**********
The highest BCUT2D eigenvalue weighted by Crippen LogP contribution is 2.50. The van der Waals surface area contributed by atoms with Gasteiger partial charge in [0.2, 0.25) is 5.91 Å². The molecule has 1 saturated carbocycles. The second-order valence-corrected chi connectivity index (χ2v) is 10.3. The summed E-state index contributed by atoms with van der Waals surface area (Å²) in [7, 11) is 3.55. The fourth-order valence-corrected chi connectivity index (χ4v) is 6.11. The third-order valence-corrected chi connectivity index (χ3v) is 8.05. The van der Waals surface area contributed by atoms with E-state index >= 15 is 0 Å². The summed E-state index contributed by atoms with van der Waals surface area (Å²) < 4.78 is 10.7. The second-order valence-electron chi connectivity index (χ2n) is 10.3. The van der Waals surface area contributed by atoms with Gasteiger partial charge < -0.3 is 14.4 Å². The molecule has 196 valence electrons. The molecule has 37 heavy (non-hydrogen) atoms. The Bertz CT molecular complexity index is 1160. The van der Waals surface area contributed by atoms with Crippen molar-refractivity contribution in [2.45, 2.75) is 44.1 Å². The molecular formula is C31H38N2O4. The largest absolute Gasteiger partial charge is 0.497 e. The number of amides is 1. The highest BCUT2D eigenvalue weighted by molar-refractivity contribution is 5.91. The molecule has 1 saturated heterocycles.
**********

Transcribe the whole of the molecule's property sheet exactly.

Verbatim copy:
The highest BCUT2D eigenvalue weighted by Crippen LogP contribution is 2.50. The van der Waals surface area contributed by atoms with Gasteiger partial charge in [0.2, 0.25) is 5.91 Å². The molecule has 1 saturated carbocycles. The second-order valence-corrected chi connectivity index (χ2v) is 10.3. The summed E-state index contributed by atoms with van der Waals surface area (Å²) in [7, 11) is 3.55. The fourth-order valence-corrected chi connectivity index (χ4v) is 6.11. The third-order valence-corrected chi connectivity index (χ3v) is 8.05. The van der Waals surface area contributed by atoms with E-state index >= 15 is 0 Å². The summed E-state index contributed by atoms with van der Waals surface area (Å²) < 4.78 is 10.7. The second-order valence-electron chi connectivity index (χ2n) is 10.3. The van der Waals surface area contributed by atoms with Gasteiger partial charge < -0.3 is 14.4 Å². The molecule has 196 valence electrons. The molecule has 37 heavy (non-hydrogen) atoms. The Bertz CT molecular complexity index is 1160. The van der Waals surface area contributed by atoms with Crippen molar-refractivity contribution in [2.45, 2.75) is 44.1 Å². The molecular formula is C31H38N2O4. The largest absolute Gasteiger partial charge is 0.497 e. The number of amides is 1. The highest BCUT2D eigenvalue weighted by molar-refractivity contribution is 5.91. The molecule has 1 saturated heterocycles.